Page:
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The Greek of the Gospel of Mark
John Charles Doudna
Publication Date
May 2006


“At the beginning of the study the question was asked: Can a place be assigned the Greek of Mark’s gospel in the development of the koine? This question was to be answered after two things had been done. First, an inquiry as to the degree and kind of divergence from the Attic standard in the Greek of Mark and that of a body of papyri approximately contemporary with Mark was to be made. Second, there would be an attempt to explain divergences from the Attic standard found in Mark but not paralleled in the papyri. …

In part I Mark and the papyri were found to agree in a number of variations from the Attic standard. Some 60 instances of outstanding divergence in syntax were considered. In all but 21 of these instances the usage of Mark followed that of the papyri.… [Thus,] we may say that most, if not all, are essential rather than incidental agreements, and that, in the main, the Greek of the papyri and that of Mark are phases of the same development. …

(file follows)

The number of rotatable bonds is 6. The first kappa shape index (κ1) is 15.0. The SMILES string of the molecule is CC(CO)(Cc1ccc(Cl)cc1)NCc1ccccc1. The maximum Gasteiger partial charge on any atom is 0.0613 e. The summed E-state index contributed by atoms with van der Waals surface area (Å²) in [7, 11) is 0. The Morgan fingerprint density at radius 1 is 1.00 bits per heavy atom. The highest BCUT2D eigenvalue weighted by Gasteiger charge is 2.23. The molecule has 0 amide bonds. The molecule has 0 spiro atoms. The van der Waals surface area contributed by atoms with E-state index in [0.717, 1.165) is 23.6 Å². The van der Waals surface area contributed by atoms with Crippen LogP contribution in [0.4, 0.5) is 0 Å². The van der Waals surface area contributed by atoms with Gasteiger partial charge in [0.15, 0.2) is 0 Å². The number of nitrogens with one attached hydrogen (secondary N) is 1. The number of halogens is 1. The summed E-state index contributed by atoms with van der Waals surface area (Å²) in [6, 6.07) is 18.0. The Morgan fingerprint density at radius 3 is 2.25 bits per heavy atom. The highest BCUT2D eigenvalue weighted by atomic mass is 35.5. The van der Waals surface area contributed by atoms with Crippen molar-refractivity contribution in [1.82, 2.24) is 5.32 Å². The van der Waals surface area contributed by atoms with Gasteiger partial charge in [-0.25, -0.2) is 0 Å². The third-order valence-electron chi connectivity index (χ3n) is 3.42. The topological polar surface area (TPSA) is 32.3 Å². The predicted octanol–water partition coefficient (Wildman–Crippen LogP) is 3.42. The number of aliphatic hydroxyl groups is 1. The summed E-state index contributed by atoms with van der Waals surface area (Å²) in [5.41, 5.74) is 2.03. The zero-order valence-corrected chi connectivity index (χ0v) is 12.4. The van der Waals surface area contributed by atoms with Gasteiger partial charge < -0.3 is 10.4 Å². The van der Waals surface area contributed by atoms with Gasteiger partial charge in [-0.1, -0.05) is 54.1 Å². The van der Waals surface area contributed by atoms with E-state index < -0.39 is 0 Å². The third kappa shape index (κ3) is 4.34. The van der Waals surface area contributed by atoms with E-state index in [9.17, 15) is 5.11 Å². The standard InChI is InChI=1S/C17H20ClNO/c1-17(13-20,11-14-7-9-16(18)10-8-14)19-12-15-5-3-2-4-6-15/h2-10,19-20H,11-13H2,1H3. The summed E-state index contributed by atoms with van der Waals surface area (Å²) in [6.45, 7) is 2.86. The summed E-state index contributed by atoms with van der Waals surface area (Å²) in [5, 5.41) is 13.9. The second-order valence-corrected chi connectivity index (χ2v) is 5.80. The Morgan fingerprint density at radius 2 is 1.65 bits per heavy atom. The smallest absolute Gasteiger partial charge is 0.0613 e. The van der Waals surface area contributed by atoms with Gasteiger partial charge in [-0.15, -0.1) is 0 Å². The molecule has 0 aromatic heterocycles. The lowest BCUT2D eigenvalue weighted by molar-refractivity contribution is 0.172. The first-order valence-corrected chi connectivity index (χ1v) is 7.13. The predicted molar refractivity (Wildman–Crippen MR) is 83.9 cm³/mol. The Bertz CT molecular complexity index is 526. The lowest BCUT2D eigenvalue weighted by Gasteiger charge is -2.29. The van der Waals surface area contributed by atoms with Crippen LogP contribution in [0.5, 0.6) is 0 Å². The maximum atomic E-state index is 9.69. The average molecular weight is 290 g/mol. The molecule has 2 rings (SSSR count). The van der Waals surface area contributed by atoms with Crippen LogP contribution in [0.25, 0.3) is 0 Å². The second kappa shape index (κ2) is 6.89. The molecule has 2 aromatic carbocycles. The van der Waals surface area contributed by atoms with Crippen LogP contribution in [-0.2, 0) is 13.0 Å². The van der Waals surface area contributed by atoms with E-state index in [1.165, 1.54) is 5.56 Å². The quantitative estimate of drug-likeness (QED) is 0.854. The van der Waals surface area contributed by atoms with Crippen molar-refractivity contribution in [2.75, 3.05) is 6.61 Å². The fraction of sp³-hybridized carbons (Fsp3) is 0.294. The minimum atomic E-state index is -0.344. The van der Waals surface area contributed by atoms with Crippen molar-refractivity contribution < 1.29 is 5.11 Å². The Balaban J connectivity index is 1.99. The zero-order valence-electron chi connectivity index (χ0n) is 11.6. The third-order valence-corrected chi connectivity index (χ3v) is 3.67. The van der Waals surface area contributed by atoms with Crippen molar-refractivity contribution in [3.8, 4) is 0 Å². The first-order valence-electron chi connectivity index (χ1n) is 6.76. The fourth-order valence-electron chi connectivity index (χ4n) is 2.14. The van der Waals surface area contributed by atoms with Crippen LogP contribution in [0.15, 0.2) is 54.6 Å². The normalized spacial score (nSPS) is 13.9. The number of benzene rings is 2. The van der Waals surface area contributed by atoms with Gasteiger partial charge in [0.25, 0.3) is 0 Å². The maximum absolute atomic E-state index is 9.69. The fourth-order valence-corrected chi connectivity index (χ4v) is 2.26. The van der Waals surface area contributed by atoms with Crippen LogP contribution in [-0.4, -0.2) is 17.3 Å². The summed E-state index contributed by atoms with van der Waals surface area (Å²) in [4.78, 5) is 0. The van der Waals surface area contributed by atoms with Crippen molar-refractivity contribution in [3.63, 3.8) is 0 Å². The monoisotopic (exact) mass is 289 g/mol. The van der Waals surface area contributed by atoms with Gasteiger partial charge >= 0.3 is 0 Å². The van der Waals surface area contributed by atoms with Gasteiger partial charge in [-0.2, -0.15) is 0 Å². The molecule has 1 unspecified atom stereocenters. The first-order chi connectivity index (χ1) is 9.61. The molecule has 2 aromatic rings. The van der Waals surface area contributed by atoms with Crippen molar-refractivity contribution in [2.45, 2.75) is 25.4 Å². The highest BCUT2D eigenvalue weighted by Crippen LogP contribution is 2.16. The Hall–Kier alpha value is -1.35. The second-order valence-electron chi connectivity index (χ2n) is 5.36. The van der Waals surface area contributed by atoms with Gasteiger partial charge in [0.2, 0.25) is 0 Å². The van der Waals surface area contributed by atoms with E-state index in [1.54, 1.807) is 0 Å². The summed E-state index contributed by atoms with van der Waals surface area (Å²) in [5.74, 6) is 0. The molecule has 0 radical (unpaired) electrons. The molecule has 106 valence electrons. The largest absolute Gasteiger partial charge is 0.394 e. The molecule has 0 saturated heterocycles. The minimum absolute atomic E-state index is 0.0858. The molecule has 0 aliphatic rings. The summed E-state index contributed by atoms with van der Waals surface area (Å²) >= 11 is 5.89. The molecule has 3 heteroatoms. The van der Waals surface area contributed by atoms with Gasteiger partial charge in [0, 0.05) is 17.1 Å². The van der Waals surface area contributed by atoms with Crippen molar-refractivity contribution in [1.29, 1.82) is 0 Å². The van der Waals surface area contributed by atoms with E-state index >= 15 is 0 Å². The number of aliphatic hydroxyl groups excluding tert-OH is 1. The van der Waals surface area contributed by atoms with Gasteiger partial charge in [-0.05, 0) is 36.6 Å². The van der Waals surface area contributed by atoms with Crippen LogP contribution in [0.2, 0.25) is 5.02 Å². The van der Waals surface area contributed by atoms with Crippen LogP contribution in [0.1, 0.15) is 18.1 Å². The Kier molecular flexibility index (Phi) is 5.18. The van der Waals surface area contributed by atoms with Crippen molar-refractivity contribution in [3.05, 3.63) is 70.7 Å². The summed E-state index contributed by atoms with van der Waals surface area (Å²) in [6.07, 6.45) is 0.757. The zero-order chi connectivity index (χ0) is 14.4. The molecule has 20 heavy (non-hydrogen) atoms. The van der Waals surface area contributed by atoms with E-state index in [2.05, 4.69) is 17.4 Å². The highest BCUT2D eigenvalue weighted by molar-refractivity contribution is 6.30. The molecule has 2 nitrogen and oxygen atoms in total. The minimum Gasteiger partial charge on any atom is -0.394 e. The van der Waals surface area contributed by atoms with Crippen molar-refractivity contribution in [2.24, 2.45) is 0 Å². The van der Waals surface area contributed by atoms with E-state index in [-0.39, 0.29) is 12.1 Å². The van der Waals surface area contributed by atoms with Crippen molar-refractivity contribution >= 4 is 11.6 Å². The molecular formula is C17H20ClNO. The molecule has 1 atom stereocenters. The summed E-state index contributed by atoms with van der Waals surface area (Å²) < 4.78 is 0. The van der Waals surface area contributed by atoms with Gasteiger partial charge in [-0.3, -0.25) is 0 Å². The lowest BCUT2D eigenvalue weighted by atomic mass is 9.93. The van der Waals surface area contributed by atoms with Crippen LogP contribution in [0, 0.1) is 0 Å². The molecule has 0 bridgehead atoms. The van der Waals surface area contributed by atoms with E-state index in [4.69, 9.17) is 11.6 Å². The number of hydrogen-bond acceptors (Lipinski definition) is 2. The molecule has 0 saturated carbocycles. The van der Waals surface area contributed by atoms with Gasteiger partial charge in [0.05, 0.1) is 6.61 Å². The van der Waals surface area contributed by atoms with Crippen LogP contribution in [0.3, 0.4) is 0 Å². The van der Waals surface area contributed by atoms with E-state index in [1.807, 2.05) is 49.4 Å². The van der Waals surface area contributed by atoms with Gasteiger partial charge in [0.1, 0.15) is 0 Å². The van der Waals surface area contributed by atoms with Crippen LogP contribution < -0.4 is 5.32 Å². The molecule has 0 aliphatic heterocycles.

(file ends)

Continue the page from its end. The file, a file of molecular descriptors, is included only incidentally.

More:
[Further,] to account for the Greek of the gospel of Mark, translation [from a Semitic original] is not a necessary hypothesis; in the case of ‘sayings’ passages translation is of course conceded. All passages which show Semitic influence at work may be examples of forms which have ‘silted through the koine’ or are part of the thought forms of one whose mind was stored with the expressions of the Septuagint. However, the crowding of locutions stamped as Semitic in any given ‘stretch’ raises the presumption of translation. The Semitic coloring is uniform enough to give us to suppose that in many cases the whole story with introductory statements was composed in Aramaic and later translated into Greek, the Greek form being the one which came to the hand of the composer of the gospel” (128, 129, 136).